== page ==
PSI Structural Biology Knowledgebase

PSI | Structural Biology Knowledgebase
Header Icons

Related Articles
Microbiome: Expanding the Gut Gene Catalog
November 2014
Complex Search
September 2014
Repairing a Rift
September 2014
iTRAQing the Ubiquitinome
July 2014
Immunity: Clustering Immunoglobulins
June 2014
Mining Protein Dynamics
May 2014
Design and Discovery: Identifying New Enzymes and Metabolic Pathways
January 2014
Epigenetics: Tracing Histone Demethylase Inhibitors
December 2013
Cancer Networks: Predicting Catalytic Residues from 3D Protein Structures
November 2013
Protein-Nucleic Acid Interaction: Inhibition Through Allostery
July 2013
Infectious Diseases: Targeting Meningitis
May 2013
Protein Interaction Networks: Reading Between the Lines
April 2013
Design and Discovery: A Cocktail for Proteins Without ID
February 2013
Targeting Enzyme Function with Structural Genomics
July 2012
More in one
June 2012
Disordered Proteins
February 2012
RNA Chaperone NMB1681
July 2011
Capsid assembly in motion
April 2011
One at a time
April 2011
A growing family
February 2011
Predicting functions within a superfamily
January 2011
Isoxanthopterin Deaminase
November 2010
Scaling up mutational scanning
November 2010
Alpha/Beta Barrels
October 2010
Mre11 Nuclease
May 2010
Assigning protein function: GeMMA
April 2010
Face off
October 2009

Technology Topics Annotation/Function

Alpha/Beta Barrels

SBKB [doi:10.3942/psi_sgkb/fm_2010_10]
Featured System - October 2010
Short description: How are these six proteins similar? They all perform very different functions: they represent five different classes of enzymes, and one is a non-enzymatic protein.

How are these six proteins similar? They all perform very different functions: they represent five different classes of enzymes, and one is a non-enzymatic protein. They all have very different oligomeric structures, ranging from monomeric to decameric assemblies. They all have very different chain lengths. However, in spite of these differences, they all have one central similarity: they all fold into a classic alpha/beta barrel.

Finding Folds

Researchers at PSI JCMM and PSI JCSG have been analyzing the genome of the bacterium Thermatoga maritima to discover similarities like this. Using information in the genome and known structures of proteins, they reconstructed a model of the central metabolic network of the bacterium, defining the proteins and small molecules that perform the major processes of life. The result is a network of 478 proteins (120 with known structures, and the rest modeled) and 503 small molecules, all interacting in 645 reactions.

Evolving Functions

Given this comprehensive information, we can now start asking interesting questions about the evolution of self-sustaining organisms. It has been known for some time that many proteins have similar folding patterns, and several hypotheses have been proposed to account for this. It could be that a stable protein fold (like the alpha/beta barrel) evolves once, and then diversifies through gene duplication to create many similar enzymes with different functions. Alternatively, proteins with many different folds can evolve separately to perform similar functions.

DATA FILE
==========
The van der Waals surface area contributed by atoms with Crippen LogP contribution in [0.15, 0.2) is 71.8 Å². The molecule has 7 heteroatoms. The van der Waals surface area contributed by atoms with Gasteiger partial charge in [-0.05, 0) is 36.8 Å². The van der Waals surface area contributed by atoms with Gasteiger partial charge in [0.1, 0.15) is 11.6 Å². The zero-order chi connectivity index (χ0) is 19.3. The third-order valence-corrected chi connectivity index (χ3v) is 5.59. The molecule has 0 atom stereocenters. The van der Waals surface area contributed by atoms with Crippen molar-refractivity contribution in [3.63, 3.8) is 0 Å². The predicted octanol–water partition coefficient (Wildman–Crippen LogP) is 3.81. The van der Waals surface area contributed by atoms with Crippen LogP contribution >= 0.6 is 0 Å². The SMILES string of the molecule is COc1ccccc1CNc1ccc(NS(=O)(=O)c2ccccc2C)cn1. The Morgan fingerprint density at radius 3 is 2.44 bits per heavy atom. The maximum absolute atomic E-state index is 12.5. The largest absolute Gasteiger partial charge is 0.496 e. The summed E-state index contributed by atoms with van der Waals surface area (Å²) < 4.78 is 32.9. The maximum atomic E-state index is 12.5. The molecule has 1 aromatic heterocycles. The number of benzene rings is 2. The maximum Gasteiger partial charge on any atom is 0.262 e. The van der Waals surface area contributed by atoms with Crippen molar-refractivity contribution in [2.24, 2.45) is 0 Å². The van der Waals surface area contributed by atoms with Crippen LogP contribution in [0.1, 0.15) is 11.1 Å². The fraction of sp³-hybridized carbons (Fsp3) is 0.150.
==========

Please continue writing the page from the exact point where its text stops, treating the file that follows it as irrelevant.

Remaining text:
Network Analysis

The network analysis reveals, as is often the case with biology, the cells take all of these approaches. In this bacterium, about 11% of the proteins are examples of similar structures performing similar functions. However, many examples are also found of enzymes with similar function but very different structures. The six proteins shown here are examples of yet another relationship, where a particularly successful folding pattern (the alpha/beta barrel) is used in many different functions.

TIM Barrels

The alpha-beta barrel is the most common protein fold found in Thermatoga maritima. In these proteins, the chain forms a series of alternating alpha helices and beta sheets, which then wrap into a stable, cylindrical structure. This fold is often called a "TIM barrel" because there is a particularly symmetrical example in the enzyme triose phosphate isomerase (shown here from PDB entry 1tim). You can click on the TIM barrel image to get a Jmol of the six proteins from Thermatoga, all overlapped to show the similarities and differences between their folding patterns (PDB entries 1vkf, 1zy9, 1o0y, 1j5s, 1vrd and 1vpx).

The JSmol tab below displays an interactive JSmol

Nitrobindin (PDB entry 3emm)

This image includes one subunit of the nitrobindin dimer, the heme, and a water molecule (shown in turquiose) in the position where nitric oxide is thought to bind. The histidine that coordinates to the heme iron is also shown. Use the buttons below to change the representation. In the spacefilling representation, notice that the heme iron is exposed to the surrounding solvent. Using the backbone representation colored by secondary structure, find the short 310 helix that closes off t


  1. Zhang, Y. et al. Three-dimensional structural view of the central metabolic network of Thermatoga maritima. Science 325: 1544-1549 (2009).

Structural Biology Knowledgebase ISSN: 1758-1338
Funded by a grant from the National Institute of General Medical Sciences of the National Institutes of Health